Speeches and other documents by the Secretary General


July 21, 2020 - Washington, DC

More than four months have passed since March 2, the day of the election in Guyana—141 days, to be exact—and the process has not yet concluded. By any standard, that is an unacceptable length of time. This unprecedented delay is the result of actions intended to block the will of the majority as expressed at the ballot box.

After an election that, as former Prime Minister Golding has just pointed out, was properly conducted, peaceful, and demonstrated Guyana’s civic spirit, attempts to hamper the processing of the results began.

The interruption of the count in the fourth region, before all the Statements of Poll were fully processed, marked the start of a chain of events taken to delay and conceal the results and to sow confusion among the citizenry.

On March 13, the Mission announced it was withdrawing from the country on account of the repeated trickery preventing the transparent verification of the Statements of Poll. To put that measure into perspective, such a situation has arisen on only a minimal number of occasions during the 270 missions carried out over more than 58 years by the OAS electoral observation program.

After the electoral authority announced that a national recount would be performed, we witnessed a number of attempts to legally block that process. After those attempts failed to prosper, efforts were made to undermine the credibility of the recount, involving—as the Chief of Mission has explained—groundless accusations of all kinds.

The recount finally went ahead, under the supervision of the party representatives and the international observers, and we now know the result of the March 2 vote.

However, Guyana’s democracy remains a hostage of one official, the Chief Elections Officer, who insists on presenting alternative data, despite the Caribbean Court of Justice, the court of final appeal in the Guyanese judicial system, and the Guyana Elections Commission (GECOM) ordering him to prepare and present his report using the results from the national recount.

Given this grave situation, the General Secretariat reiterates the position expressed in the press release of April 15 regarding the need for GECOM to exclude, from the current electoral process and all future elections, those individuals who have acted with bias, out of either personal or party interests, or who have hampered the conclusion of the electoral process.

Guyana is in the midst of a political crisis and a crisis of confidence in its institutions, which could harm the health of its democratic system, and that is absolutely unnecessary. In accordance with the powers invested in me by the Inter-American Democratic Charter, I have decided to ask the Chair of the Permanent Council to include, on the Council’s agenda, an opportunity to discuss ongoing events in Guyana.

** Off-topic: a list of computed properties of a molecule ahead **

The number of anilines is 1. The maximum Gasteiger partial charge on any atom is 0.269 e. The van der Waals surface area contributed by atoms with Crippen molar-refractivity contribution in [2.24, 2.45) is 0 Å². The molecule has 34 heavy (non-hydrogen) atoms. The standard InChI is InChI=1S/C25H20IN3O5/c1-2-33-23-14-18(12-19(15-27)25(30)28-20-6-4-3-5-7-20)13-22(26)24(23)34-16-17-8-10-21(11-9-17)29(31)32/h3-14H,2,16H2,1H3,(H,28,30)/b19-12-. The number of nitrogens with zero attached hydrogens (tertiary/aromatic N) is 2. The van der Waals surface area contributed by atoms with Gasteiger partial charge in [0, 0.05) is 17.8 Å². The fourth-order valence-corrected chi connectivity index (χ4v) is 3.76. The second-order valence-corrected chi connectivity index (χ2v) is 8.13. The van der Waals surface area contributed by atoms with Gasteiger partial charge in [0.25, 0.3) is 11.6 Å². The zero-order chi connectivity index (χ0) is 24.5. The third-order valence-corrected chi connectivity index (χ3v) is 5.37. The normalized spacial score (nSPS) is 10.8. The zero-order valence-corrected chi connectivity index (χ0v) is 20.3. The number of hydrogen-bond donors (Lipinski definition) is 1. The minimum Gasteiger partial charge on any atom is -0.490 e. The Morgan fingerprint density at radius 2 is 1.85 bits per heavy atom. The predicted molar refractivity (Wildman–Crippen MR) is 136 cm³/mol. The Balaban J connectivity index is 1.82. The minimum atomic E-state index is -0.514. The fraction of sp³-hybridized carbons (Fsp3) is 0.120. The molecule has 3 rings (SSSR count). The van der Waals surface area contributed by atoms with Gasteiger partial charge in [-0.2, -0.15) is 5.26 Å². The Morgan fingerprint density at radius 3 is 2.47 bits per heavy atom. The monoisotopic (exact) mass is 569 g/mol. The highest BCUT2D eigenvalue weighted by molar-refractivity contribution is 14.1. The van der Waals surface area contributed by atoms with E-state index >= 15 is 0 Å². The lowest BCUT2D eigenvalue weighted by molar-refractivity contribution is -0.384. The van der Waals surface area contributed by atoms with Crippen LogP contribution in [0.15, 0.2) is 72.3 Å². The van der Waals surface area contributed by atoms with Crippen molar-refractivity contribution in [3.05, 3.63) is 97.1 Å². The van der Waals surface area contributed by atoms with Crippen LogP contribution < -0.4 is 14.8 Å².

A solution exists, and it involves respecting the results of the national recount, as was agreed on by the parties when it was decided to begin that process.

Above and beyond certain organizational shortcomings, the recount was carried out transparently, as the OAS and CARICOM observers have noted. Those in Guyana who are truly committed to democracy, regardless of their party preferences, must respect the results.

No other alternative is admissible. The only solution is to respect what was agreed, to accept the results of the recount, and to allow the formation of a government as chosen by the electorate in the free exercise of their rights.

The transition must be peaceful, orderly, and prompt. That is essential, particularly in light of the global health crisis, which requires decisive actions by governments to guide and protect the population in the context of the pandemic. The political impasse the country is currently facing does not help the management of the crisis.

The incoming government, in addition to handling the pandemic, will face another important challenge: working to reduce the growing political tension in the country. As was noted by the Electoral Observation Mission in its preliminary report, there are major ethnic divisions within Guyana’s social and political spheres, which have been amplified by the recent electoral campaign.

Now is the time for the government and all political stakeholders to work together to strengthen the unity of the country: that is a moral imperative, that is an undeniable political imperative.

This is an historical moment for Guyana, one that will doubtless define its future. The authorities must today choose between two paths: one leading to the strengthening of democracy, or one that leads into a difficult abyss.

It is a time for the emergence of great leaders, those who can place their individual interests and party disputes to one side in order to preserve the system as a whole.

This has to stop. It has to come to an end. It is not serving Guyana, it is not serving the institutions, it is not serving democracy. It is not serving President Granger.

We respectfully request that no further use is made of the judiciary to delay a solution; the use of judicial remedies in this context, in that way, is not consistent with the good use of institutions and legal instruments.

At the same time, the judicial authorities must adopt, once and for all, a ruling that is consistent with the recount that was observed by the international community and as was agreed on by the parties.

It is time to decide to uphold democracy.

Thank you very much.